Telstra’s New Smart Modem Fixes One Of The NBN’s Worst Problems

Telstra customers can keep using both their home phone and internet during fixed-line broadband outages, as the telco unveils its next generation modem. The Smart Modem Gen 2 will use Telstra’s 4G mobile network to supply internet and phone calls in the event of an outage, at no extra cost.

The new Telstra Smart Modem Gen 2 automatically diverts phone and internet landline services to Telstra’s 4G mobile network within 30 seconds of a fixed-lined home broadband outage.

While voice calls in progress are disrupted, once the internet connection switches across to 4G customers can resume making and receive calls using their home phone number and handset. The modem still requires a battery backup if customers wish to use their home phone and internet during a power outage.

Customers do not pay extra for the mobile data used during a fixed-line outage, although speeds are capped at 6 Mbps down and 1 Mbps up. Meanwhile, voice calls are charged at standard home phone rates.

Whilst running over mobile broadband, home phone calls take advantage of the mobile Voice over LTE standard, using Quality of Service to reserve bandwidth for voice. This ensures that call quality does not suffer when the internet is in use.

Available to NBN, DSL and cable customers, the new Gen 2 modem goes on sale today. Of the 600,000 existing Telstra Smart Modems with 4G broadband fallback, Gen 1.1 devices (but not Gen 1.0) are set to receive voice fallback via a firmware upgrade next year. While broadband fallback works for all customers, voice fallback is only available to those on the NBN.

Both Telstra and Vodafone released 4G fallback modems in 2017, taking advantage of their mobile networks to ensure customers were not trapped in limbo during broadband outages or NBN connection delays.

The move helps the telcos meet their obligation to provide an “interim” broadband service to customers during NBN connection delays, if the telco is unable to reconnect homes to their previous “legacy” broadband connection while they await NBN repairs.

The Australian Communications and Media Authority introduced new rules at the end of last year to end the NBN blame game and break the Cease Sale deadlock which had left some Australians without home phone or internet services for months.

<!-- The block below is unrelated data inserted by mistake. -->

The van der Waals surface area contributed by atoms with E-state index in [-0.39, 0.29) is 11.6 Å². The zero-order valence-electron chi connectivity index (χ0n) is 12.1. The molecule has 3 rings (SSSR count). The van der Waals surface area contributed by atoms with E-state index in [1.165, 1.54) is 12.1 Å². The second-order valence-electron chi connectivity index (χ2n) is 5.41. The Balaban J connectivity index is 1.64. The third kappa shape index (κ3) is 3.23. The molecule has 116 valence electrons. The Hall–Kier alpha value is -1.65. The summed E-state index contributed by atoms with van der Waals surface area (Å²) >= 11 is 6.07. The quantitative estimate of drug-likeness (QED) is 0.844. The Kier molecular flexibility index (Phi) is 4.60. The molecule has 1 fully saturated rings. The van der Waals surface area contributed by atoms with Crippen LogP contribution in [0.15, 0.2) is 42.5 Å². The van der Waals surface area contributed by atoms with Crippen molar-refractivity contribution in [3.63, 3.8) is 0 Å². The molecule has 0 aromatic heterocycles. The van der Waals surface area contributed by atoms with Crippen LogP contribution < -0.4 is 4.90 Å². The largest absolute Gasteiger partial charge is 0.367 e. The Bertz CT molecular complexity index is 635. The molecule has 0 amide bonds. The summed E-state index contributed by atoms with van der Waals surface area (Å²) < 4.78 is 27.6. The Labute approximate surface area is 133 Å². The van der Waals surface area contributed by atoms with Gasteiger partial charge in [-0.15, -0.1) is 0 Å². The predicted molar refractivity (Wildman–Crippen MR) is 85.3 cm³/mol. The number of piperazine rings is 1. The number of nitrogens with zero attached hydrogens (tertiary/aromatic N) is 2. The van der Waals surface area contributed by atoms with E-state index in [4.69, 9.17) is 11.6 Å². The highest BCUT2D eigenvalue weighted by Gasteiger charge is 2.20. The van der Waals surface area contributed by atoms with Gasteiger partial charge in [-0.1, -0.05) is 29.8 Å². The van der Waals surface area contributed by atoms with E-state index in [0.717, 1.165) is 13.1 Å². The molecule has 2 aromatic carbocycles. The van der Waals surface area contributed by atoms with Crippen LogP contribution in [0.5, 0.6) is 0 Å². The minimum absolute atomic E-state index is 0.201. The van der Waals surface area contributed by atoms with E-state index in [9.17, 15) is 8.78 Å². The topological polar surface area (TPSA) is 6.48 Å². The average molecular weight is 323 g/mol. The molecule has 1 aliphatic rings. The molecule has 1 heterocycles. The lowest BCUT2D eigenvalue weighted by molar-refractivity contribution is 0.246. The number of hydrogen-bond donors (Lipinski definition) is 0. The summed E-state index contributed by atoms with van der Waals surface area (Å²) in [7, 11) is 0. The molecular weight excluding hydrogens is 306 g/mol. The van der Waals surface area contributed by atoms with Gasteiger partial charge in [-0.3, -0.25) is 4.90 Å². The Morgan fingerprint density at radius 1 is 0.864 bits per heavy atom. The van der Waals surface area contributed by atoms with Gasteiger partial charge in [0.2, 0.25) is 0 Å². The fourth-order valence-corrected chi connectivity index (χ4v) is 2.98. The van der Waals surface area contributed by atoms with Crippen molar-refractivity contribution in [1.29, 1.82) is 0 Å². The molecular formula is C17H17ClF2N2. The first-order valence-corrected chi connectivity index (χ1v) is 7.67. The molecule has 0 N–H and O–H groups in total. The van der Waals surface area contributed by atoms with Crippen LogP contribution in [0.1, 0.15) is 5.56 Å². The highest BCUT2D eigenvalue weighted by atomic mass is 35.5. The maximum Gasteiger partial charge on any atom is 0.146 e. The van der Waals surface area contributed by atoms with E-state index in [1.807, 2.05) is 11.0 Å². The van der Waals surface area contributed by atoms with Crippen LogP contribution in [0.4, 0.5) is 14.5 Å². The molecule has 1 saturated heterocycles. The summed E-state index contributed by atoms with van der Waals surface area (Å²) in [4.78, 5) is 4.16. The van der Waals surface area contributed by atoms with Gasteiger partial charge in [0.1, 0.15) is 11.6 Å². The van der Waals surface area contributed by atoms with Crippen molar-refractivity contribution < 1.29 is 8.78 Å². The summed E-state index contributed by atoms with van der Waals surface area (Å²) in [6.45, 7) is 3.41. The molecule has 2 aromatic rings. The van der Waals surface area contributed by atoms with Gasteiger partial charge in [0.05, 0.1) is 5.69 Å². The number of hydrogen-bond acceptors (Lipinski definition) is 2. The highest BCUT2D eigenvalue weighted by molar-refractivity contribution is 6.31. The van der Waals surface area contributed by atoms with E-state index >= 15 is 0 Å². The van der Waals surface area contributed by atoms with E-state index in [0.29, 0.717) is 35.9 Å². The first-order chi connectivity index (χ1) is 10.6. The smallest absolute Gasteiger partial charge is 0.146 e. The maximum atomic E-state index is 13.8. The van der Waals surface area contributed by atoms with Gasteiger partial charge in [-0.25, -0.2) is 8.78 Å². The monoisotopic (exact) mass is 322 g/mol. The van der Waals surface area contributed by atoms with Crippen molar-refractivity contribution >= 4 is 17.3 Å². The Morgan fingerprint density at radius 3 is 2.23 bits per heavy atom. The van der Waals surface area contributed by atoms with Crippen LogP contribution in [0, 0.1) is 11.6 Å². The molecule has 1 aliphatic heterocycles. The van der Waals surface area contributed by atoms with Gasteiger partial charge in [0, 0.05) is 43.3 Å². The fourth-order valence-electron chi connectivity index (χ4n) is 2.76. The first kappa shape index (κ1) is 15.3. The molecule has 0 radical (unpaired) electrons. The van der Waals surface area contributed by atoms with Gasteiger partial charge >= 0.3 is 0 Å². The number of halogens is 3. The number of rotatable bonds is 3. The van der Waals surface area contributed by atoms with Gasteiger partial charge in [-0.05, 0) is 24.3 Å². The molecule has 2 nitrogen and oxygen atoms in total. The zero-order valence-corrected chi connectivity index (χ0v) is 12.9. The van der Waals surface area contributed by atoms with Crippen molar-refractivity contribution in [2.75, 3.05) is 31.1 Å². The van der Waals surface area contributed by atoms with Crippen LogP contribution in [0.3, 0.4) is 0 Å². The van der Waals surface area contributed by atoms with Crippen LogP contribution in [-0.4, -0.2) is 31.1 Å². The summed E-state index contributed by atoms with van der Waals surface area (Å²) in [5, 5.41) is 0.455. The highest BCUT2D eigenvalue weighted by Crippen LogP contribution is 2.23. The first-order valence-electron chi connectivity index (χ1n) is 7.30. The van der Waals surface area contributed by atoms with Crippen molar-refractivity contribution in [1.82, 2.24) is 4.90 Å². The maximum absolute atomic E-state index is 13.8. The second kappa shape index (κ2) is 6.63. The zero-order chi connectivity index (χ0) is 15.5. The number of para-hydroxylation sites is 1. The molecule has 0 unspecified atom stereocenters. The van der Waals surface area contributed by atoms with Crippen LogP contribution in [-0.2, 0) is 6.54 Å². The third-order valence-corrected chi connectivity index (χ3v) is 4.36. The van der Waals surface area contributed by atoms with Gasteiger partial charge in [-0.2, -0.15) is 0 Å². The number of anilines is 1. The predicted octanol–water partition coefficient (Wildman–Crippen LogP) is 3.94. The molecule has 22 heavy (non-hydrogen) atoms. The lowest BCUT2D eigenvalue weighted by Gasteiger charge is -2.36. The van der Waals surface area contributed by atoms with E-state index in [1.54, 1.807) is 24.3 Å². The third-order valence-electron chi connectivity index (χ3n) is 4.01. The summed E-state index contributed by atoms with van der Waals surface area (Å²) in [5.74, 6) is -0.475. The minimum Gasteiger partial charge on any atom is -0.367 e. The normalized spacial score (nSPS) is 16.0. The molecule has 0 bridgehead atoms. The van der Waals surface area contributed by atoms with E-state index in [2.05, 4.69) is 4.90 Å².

Most Telstra broadband services provide a home phone line whether customers want one or not. Despite the decline in home phone usage, each day three million calls are made and received by Telstra customers; 40 per cent of which are outgoing calls, says Telstra head of innovation Michele Garra.

The 4G fallback features are not only designed to work during fixed-line outages, they also allow new customers to start using their NBN modem immediately while they wait for their new service to be connected.

“You can walk out the Telstra store with a box under your arm, take it home, plug it in and you are effectively working from that moment. We describe it as ‘walk out working’,” Garra says.

The introduction of broadband fallback has reduced customer complaints significantly, she says, with 50 per cent fewer support calls and 62 per cent fewer callouts in some instances. The new Gen 2.0 modem also adds advanced broadband and home Wi-Fi diagnostic tools to help Telstra troubleshoot issues remotely.

If customers discover their Telstra mobile coverage isn’t strong enough to support 4G fallback, they can cancel their NBN service within 30 days without penalty as part of the Telstra’s NBN Satisfaction Guarantee launched in March.

While 4G voice and broadband fallback is good news for customers concerned about NBN outages, it could be bad news for competition as the mobile network owners grab an even larger share of fixed-line NBN customers, says telecommunications analyst Alex Kidman.

Telstra’s latest move also puts more pressure on Optus to add mobile fallback to its broadband modems, Kidman says. While landline usage is dropping, offering voice fallback is a smart way for the largest telcos to leverage their mobile networks without taking much of a toll on network performance.

“Having a landline for emergency purposes is one of those peace of mind issues for some people,” Kidman says. “The idea of voice 4G fallback will help some people get past that fear of home phone outages now their phone relies on the internet.

“The mobile network owners like Telstra can practically offer mobile fallback for free but, if you’re one of the smaller NBN providers which doesn’t have its own mobile network, it’s going to be hard to match this kind of fallback service because you’ll need to do an expensive backend mobile data deal which could drive up your prices.”

This article originally appeared in Digital Life, The Sydney Morning Herald’s home for everything technology. Follow Digital Life on Facebook and Twitter.


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